Lawlessness and the king

15 11 2014

Royalists regularly claim that the lese majeste law is required because the king and others covered by the draconian law are “unable to defend themselves” under the law. Other monarchies under constitutional regimes seem not to have this problem, so that observers know the claim is specious.

In fact, lese majeste, while a law, is used to justify lawlessness in matters to do with the king and monarchy. This has become even more noticeable following the May 2014 coup.

Repeatedly denying bail requests is common for lese majeste cases, and there have been repeated refusals to apply constitutional provisions – when there has been a constitution – to lese majeste cases. Many lese majeste cases are dealt with by judges who blatantly ignore the law.

When military courts become involved, the situation deteriorates to legal farce. This was amply demonstrated on Thursday when a military court ruled that yet another lese majeste case would be heard in camera.

Despite the presence of UN officials and representatives of human rights organizations, “lawyers are not allowed to copy trial reports to ‘maintain public morals’ and may be reprimanded for questions about civil rights and the credibility of the military courts.”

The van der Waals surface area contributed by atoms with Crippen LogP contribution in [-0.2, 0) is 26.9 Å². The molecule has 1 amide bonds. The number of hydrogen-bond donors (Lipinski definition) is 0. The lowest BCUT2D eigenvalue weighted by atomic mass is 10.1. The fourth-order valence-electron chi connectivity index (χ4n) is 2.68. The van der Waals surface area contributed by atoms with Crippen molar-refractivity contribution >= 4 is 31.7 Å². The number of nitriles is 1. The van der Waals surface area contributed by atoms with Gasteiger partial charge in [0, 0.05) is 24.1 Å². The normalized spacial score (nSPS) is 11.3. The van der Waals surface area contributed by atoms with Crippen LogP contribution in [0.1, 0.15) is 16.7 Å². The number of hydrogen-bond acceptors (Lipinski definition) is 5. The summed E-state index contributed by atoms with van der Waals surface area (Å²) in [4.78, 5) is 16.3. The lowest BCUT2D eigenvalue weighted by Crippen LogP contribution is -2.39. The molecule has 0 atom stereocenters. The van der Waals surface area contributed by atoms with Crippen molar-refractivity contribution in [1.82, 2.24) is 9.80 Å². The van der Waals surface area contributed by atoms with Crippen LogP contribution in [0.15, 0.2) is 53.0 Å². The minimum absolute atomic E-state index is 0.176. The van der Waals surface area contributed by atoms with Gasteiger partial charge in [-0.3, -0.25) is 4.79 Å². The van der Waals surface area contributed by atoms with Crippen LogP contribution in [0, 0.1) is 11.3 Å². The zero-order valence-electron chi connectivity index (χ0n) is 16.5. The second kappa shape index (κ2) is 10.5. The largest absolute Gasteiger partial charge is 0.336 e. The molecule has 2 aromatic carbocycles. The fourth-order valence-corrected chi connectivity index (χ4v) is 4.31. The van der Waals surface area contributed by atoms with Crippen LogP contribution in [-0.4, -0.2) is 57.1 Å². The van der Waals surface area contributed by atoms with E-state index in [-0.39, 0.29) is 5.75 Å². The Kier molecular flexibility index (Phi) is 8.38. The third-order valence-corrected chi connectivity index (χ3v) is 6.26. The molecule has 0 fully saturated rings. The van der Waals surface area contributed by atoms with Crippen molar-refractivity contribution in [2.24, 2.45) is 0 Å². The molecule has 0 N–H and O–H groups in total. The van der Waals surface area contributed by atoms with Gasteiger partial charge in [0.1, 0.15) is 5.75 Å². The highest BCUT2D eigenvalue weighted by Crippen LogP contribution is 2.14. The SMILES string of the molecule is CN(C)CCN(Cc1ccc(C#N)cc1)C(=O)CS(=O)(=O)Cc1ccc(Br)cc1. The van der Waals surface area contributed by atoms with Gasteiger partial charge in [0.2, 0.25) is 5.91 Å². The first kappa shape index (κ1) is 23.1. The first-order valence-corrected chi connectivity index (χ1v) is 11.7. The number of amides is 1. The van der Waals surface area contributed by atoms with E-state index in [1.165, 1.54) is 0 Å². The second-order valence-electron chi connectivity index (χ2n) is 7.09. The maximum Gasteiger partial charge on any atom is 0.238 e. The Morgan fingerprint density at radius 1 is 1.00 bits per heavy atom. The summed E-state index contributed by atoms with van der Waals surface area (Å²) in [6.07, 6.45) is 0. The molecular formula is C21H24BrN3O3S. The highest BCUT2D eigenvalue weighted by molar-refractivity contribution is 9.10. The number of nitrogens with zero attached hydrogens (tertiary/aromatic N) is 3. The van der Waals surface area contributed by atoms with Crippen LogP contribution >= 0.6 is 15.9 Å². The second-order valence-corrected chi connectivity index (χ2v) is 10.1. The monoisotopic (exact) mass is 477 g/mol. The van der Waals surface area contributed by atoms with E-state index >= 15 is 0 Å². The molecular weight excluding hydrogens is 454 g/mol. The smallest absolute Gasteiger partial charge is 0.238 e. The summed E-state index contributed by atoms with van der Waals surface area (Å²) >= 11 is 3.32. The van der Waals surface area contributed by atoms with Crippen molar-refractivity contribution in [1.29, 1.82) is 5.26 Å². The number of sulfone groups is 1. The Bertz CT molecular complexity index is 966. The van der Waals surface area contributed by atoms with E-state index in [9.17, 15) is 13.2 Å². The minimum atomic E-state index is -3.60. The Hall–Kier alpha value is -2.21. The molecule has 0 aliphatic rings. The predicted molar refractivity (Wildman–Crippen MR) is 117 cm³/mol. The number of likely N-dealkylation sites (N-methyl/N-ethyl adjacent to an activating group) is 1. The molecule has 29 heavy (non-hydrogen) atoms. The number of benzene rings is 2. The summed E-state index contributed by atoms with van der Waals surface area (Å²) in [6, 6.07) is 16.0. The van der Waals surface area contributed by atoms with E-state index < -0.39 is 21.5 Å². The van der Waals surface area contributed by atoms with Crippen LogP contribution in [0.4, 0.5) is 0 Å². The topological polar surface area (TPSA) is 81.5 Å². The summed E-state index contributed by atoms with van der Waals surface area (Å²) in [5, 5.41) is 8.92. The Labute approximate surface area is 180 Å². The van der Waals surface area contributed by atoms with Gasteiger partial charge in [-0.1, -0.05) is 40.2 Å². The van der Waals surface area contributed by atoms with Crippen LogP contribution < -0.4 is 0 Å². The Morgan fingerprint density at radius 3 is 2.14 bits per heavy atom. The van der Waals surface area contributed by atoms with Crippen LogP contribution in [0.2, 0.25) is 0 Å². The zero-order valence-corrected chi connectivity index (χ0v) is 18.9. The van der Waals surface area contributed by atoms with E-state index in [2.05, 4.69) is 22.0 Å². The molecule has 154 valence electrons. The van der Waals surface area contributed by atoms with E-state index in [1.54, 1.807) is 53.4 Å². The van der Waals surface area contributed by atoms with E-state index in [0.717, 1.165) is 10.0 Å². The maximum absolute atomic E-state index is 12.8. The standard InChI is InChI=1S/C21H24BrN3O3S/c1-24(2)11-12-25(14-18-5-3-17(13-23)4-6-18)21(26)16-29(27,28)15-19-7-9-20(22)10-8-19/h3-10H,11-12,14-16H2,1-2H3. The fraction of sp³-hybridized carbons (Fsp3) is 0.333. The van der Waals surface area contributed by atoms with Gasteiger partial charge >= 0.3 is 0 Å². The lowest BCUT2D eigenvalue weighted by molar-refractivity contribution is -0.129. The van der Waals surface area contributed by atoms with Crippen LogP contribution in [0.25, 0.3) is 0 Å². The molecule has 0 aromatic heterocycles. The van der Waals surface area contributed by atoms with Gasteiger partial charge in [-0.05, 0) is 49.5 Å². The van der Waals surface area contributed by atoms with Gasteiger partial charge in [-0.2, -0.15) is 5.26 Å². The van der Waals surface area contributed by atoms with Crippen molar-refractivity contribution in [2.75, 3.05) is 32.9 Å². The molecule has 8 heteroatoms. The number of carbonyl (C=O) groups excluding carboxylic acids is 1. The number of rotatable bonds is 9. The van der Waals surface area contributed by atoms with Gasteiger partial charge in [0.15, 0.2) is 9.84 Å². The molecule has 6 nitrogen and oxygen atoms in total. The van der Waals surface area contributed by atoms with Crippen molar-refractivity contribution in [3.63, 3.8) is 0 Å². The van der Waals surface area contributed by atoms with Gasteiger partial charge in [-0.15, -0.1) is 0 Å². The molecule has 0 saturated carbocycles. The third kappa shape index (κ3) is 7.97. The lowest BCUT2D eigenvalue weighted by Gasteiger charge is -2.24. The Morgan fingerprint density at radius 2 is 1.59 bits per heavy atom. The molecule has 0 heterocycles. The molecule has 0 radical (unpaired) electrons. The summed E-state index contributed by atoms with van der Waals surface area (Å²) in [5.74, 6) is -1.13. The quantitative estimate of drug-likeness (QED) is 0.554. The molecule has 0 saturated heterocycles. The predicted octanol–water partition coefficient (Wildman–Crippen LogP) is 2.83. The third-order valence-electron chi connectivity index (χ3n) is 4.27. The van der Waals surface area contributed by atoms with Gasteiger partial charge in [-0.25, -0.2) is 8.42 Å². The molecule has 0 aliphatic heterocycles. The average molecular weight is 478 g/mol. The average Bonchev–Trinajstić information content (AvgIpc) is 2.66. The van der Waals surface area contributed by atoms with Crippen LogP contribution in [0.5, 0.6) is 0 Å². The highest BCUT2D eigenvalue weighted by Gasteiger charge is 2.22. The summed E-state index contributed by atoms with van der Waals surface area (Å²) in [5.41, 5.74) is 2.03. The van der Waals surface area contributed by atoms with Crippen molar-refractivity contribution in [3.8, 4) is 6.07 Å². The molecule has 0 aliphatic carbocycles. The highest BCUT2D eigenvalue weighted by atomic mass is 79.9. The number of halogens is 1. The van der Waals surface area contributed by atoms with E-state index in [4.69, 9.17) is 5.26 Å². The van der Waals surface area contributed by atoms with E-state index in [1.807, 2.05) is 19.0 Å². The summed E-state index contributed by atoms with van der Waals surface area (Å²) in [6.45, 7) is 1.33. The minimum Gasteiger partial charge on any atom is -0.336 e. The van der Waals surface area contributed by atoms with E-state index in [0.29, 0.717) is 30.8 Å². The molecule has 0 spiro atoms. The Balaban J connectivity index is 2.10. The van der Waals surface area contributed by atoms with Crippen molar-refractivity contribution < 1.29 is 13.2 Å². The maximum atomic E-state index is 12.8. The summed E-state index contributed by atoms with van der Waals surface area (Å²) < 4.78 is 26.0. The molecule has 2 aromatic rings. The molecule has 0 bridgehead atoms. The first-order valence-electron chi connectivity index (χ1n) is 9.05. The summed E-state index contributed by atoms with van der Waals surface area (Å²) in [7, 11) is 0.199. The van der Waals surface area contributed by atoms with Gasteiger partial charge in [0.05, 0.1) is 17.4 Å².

In the case reported, Sirapop (or Rung Sila) stands accused of poems on his personal blog and Facebook that allegedly violate Article 112 and the Computer Crimes Act.

The military court heard the military prosecutor propose that the trial be conducted in camera “because the case involves material defaming … the King.” Despite objections from defense lawyer Arnon Nampa, the military court decided on a secret trial to protect “public morals.”

In the secret court, the defendant, held since 25 June without bail, “denied all allegations…”.

Remarkably, when the defense lawyer “asked for a copy of the hearing report … the court did not allow this, reasoning that the case is serious and involves the important institution of the nation.” It means the monarchy.

At the same time, the “military court warned the defence lawyer to amend a petition within seven days because the petition contains ‘defamation against the junta and the military court’.” This refers to a challenge to the “independence and credibility of the military court and also urges the military court to consult the Constitutional Court for a ruling on whether the following issues breach … the 2014 Interim Charter…”.

The article in question states “that the freedom, rights and liberty of the Thai people must be respected and agreements with international agencies must be upheld.”

The effect is that when the monarchy is involved there is no law and human rights are trampled and thrown aside as meaningless.


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